Louisiana IT Official: Ransomware Attack ‘Not Catastrophic’

During a last-minute hearing Friday, the Louisiana Deputy CIO Neal Underwood revealed that last week's ransomware attack was the largest one to impact the state, but he stopped short of calling the attack catastrophic.

by / November 25, 2019
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Last week's Louisiana ransomware attack affected approximately 10 percent of the 5,000 servers within the state government’s IT infrastructure, making it one of the largest cyberattacks on the state to date. 

Neal Underwood, deputy chief information officer for the Office of Information Technology (OIT), revealed the news during a last-minute hearing Friday morning, in which legislators quizzed numerous agency heads on their operational status following the cyberincident.  

“It’s not catastrophic,” Underwood said, before ultimately concluding that it was “a significant event, much more significant than any we’ve had in the past." He also called it a "sophisticated, coordinated attack," and not the result of "some malcontent teenager in their parent's basement." 

Around 1,500 of the state's 30,000 computers will have to be reimaged — the process of wiping and re-installing software on devices whose operating systems have been corrupted — he said.  

The attack also resulted in Gov. John Bel Edwards declaring a state of emergency for the second time in less than six months. The declaration allowed a number of processes to be expedited, including bringing in state and federal partners to assist through the existing Governor's Office of Homeland Security and Emergency Preparedness network (GOHSEP), as well as to allow for the suspension of certain regulatory statutes, such as late fees and other penalties and mandates related to the Office of Motor Vehicles or other offices affected by the cyberattack.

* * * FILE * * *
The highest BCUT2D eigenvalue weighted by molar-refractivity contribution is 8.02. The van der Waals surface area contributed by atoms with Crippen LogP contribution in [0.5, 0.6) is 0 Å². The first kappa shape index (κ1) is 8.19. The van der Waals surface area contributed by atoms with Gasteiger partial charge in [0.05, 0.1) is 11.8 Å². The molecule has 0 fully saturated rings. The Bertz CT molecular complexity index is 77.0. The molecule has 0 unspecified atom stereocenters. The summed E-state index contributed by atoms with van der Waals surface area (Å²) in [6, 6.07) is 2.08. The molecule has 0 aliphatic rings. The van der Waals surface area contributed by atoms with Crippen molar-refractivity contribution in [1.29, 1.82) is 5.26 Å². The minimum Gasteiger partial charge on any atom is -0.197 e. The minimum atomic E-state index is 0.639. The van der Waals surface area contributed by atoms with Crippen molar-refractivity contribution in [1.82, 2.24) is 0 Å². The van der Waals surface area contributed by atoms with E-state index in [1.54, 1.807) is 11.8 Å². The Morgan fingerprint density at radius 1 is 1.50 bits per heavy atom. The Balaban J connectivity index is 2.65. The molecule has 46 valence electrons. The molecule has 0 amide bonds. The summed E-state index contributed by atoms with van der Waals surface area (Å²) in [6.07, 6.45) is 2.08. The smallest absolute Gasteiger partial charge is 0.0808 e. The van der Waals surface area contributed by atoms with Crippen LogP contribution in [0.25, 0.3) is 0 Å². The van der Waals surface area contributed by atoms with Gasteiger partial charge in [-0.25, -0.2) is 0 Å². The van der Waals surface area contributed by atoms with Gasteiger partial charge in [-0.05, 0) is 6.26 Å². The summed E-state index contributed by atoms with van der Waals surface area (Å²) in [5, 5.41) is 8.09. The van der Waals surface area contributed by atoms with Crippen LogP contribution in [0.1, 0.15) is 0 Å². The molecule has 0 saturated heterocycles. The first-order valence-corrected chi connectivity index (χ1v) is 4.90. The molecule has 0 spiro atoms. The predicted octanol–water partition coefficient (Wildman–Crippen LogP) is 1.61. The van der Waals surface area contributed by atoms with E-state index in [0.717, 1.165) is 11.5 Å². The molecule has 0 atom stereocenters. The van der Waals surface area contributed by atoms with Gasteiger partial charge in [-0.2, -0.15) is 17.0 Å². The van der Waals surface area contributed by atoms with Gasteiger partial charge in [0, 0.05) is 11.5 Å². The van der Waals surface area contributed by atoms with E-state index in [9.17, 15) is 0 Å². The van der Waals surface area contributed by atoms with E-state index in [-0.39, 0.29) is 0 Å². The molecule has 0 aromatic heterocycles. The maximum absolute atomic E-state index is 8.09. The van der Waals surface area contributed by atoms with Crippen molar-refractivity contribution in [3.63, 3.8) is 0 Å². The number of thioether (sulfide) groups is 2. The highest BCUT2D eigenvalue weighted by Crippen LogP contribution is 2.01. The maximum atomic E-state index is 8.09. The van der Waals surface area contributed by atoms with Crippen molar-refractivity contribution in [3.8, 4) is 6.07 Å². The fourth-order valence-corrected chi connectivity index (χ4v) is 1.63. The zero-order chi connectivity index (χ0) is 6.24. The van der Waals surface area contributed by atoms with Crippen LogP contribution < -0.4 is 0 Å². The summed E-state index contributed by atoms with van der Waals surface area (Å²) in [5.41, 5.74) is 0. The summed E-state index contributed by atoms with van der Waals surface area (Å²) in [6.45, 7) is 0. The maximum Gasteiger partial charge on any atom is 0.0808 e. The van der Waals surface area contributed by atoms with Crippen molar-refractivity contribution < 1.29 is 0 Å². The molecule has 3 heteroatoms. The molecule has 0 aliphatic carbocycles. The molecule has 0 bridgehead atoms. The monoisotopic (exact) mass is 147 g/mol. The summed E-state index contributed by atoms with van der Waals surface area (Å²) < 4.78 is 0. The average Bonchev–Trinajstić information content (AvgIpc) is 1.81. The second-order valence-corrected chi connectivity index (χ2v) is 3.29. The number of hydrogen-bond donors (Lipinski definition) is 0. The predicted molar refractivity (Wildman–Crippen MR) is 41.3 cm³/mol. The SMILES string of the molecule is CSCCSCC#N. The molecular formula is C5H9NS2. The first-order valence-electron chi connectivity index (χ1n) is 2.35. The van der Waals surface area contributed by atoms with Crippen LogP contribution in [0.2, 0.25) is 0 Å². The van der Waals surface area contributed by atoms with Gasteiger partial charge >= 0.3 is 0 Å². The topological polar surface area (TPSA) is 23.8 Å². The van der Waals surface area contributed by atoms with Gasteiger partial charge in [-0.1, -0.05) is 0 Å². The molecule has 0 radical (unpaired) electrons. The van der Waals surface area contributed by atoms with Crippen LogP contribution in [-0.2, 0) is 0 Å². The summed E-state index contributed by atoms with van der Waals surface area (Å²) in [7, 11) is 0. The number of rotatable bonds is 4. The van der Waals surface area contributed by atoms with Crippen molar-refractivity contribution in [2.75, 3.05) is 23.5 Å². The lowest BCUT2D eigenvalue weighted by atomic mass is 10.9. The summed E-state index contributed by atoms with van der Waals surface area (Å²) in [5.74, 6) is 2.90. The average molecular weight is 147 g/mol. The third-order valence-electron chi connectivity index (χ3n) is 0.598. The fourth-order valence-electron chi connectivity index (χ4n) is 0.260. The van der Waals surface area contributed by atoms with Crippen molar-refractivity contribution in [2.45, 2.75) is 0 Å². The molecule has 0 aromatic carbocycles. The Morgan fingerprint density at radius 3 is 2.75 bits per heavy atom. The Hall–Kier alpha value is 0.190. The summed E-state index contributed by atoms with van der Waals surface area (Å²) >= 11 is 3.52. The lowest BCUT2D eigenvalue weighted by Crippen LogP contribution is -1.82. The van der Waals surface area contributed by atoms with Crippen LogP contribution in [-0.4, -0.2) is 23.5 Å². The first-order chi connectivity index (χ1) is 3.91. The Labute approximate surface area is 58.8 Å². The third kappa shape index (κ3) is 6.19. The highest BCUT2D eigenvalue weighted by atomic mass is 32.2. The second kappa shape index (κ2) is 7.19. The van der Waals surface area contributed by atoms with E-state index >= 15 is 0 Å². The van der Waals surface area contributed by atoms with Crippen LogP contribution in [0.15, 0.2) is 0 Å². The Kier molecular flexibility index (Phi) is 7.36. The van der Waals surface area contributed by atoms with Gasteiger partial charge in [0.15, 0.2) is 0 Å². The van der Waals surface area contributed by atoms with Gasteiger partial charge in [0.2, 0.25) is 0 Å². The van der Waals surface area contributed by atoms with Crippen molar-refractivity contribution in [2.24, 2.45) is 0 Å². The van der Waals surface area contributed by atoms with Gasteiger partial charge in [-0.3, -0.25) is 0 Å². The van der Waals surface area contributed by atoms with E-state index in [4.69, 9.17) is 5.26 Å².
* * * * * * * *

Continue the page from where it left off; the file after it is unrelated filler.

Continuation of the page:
When asked about the estimated cost of the cyberattack, Underwood could only offer "anecdotal evidence," but said that the financial impact was "relatively small" when held against other emergencies.

The hearing revealed other details about the cyberincident, showing that automated monitoring software initially detected unauthorized activity within the state network. Personnel sent to investigate the activity subsequently discovered that a valid account had been hijacked and that the hackers had been successful in encrypting some servers and “components” of the network, Underwood explained.

“Most of our big, major, more modern systems weren’t impacted at all,” Underwood said. “What we lost was our ability to get to them and use them, because users’ PCs were either impacted, or because part of our network infrastructure was impacted, to the point where you had no path to actually access these systems.”   

Underwood reiterated that the reason state websites had been down across the board was because of the state's deliberate decision to isolate itself, to prevent the spread of the infection. 

“We immediately severed all connections to the outside world, which effectively shut down whatever operations they were putting in place. And [we] disabled whatever accounts were related to it, and began an investigation into what had taken place.”

That strategy seems to have paid off, with only a limited number of agencies still affected. The Office of Motor Vehicles has opened eight of its 79 offices as of Monday. Work to re-open the remaining offices is ongoing, though a majority of services have been maintained or returned to normal. 

Lucas Ropek Staff Writer

Lucas Ropek is a staff writer for Government Technology. He has worked as a newspaper reporter and writer in Massachusetts and New York. He received his Bachelor's degree in English from Kenyon College in Ohio. He lives in Northern California.

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